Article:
City of Sound is about cities, design, architecture, music, media, politics and more. Written by Dan Hill since 2001.

Open Kitchen

Written in


Open Kitchen happening.

A design intervention to switch tactical urbanism to strategic

What Ravintolapäivä does to Helsinki

A picture is worth 1000 words. Which means I now have to write 1000 words about this, my favourite picture from the last Ravintolapäivä pop-up restaurant day (I’ve written about Ravintolapäivä before) As someone commented on Instagram, “I wish I could open 10000 Instagram accounts so I could like this photo that many times.”

This is a local Argentine living in Helsinki talking to my friend Lucas’s daughter. The woman is dressed as a human empanada, in order to convey that you can get empanadas here. “Here”, being their second floor window apartment, which becomes an impromptu serving hatch by using the same basket-pulley-cash-food technique that the egg-and-bacon-muffin lady pioneered for the last Ravintolapäivä.

(This piece was originally published at on September 20th 2012, and describes the origins and launch of the Open Kitchen programme we devised; I’ve updated it to represent what happened when it ran for the first time, as well as posting the thinking behind the programme.)

This edition of RP was just as good as the others. Although we didn’t use Kalle’s pop-up coffee shop to conduct research this time, we did use Kalle’s pop-up coffee shop to drink coffee. We also enjoyed the empanadas, and much Italian food served off the street near a closed kioski at Johanneksenkirkonpuisto.

As before, the streets of Helsinki were alive in ways they usually aren’t, full of people you don’t usually see eating food you can’t usually get. It’s really like a vivid new Helsinki emerging from within the hardened chrysalis of the old. (For more on Helsinki food culture, old and new, read our short book, Helsinki Street Eats, which we made as part of our background research for the project.)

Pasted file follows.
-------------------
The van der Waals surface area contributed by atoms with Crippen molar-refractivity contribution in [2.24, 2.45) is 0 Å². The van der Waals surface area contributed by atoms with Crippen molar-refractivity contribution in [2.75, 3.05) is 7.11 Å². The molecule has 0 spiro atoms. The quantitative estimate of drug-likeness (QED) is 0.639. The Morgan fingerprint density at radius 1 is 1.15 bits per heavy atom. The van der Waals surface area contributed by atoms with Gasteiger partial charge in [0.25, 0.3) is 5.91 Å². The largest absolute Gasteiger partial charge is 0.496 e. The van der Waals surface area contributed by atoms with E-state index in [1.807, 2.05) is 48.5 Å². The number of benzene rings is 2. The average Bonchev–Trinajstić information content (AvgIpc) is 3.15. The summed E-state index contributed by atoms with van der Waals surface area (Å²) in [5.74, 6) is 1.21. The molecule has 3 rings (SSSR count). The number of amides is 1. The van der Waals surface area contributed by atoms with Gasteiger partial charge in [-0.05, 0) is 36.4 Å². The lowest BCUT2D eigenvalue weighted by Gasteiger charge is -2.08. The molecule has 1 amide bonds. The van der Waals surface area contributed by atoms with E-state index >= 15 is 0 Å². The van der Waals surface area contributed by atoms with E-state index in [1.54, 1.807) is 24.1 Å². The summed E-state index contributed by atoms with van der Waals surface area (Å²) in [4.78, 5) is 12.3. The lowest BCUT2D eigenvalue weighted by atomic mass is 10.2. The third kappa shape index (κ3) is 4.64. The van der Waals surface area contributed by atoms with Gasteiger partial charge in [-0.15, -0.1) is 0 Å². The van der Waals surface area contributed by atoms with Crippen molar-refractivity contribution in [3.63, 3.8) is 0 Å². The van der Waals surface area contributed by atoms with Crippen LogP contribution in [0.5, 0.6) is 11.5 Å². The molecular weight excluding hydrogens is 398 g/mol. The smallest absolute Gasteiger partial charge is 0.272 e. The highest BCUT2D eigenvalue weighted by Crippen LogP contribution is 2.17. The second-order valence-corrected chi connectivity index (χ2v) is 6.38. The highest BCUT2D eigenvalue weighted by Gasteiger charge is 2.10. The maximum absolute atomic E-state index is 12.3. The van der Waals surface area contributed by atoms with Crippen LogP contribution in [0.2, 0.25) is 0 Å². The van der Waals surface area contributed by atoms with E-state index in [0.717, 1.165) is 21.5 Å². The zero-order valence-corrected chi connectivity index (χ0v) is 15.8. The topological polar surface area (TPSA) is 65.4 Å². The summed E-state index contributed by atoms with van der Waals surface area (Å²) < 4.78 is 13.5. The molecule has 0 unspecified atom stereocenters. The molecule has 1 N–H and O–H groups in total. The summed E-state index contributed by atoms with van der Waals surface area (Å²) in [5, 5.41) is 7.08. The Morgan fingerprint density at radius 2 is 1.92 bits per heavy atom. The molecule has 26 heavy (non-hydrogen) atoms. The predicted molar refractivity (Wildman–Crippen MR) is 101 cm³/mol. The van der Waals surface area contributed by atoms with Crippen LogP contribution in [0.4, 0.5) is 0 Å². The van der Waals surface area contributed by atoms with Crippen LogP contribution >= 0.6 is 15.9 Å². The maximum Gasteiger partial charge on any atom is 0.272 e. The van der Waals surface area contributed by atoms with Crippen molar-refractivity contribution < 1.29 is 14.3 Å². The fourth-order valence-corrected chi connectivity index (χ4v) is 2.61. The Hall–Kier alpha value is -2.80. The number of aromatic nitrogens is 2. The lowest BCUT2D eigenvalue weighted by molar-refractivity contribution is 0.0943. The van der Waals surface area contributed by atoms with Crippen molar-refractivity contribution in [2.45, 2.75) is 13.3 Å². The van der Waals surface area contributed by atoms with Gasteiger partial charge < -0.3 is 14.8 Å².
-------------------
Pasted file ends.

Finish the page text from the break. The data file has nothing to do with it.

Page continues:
But you’ll also know, if you’ve read my previous entries, that the only problem with Restaurant Day is the Day After Restaurant Day. It is a tactical intervention, rather than strategic. It relies on pop-ups, which, of course, pop-down again as easily as they pop-up.

So our new project aims to help resolve this. Called Open Kitchen, it’s a kind of start-up incubator but for the small food business, and particularly the kind of “everyday food” — street food, small cafes, coffee shops — that materialises on Ravintolapäivä. We want help prevent a few of them dematerialising.

Here’s a short introductory video:

This is about the small percentage of those Ravintolapäivä pop-ups that would like to really do it for a living; to take those temporary pop-ups and try to make a few stick. Or perhaps you’ve never done Ravintolapäivä but you’ve always dreamed of opening an cafe — yet you have no idea how to go about it. You know how to cook, but don’t know what permits you need, how to run a team, how to design a space, how to organise the finances, how to deal with customers, how to source local and organic ingredients …

Diagram by Bryan, here

Open Kitchen explains all of this, and reveals the tacit knowledge, from practitioners who have really done it, that will help you through this most challenging aspect of starting a successful food business.

Open Kitchen is staffed by the those in the know. And that means not us! So we’re running this in collaboration with Antto Melasniemi — who you can see in the video above, and who has opened several successful and utterly transformative food businesses in the city (Kuurna, Atelje Finne and Putte’s), as well as producing the travelling HEL YES! extravaganza, the Solar Kitchen and much more — and Elina Forss, as well as Ville Relander from the City of Helsinki. Antto and Elina are selecting the best of Helsinki’s food scene to be teachers and advisors on the course.

It’s running at the fantastic new Kellohalli space, part of an amazing reworking of the old abbatoir space in Kalasatama into a food destination. Kalasatama is perhaps Helsinki’s most interesting regeneration project, and this new market is at the heart of it.

The structure is simple, running from theory in week one (which is really about concept, logistics, permits, training, running a team, legal issues, funding, sourcing etc.) to practice in week two (the group collaborating on their choice for the design and build of a restaurant space at Kellohalli) to REAL practice in the last week (actually running that restaurant as a real, live restaurant with real customers.)

We don’t think there’s anything quite like it here. While the fine dining scene in Helsinki has improved to the point of being competitive with most medium-sized European cities, if not better given the New Nordic Cuisine agenda, but almost all of the “everyday food” scene is as poor as any previous populist conception of “Finnish food” would imagine. (Read more about that here.)

Yet Ravintolapäivä suggests there is a much broader scene that could emerge, a much richer, more diverse set of offerings, and that the people of Helsinki have a genuine appetite for this.

Update, and launch

Since posting this, Open Kitchen launched and ran successfully. You can read about that in this post on the application process and applicants, and then this post on the programme itself .

Selecting the lucky participants was quite a task (Bryan took the picture of us sifting through the entrants below; he was also involved!)

And watch the video below, followed by some images from the programme:

The lucky applicants
Open Kitchen happening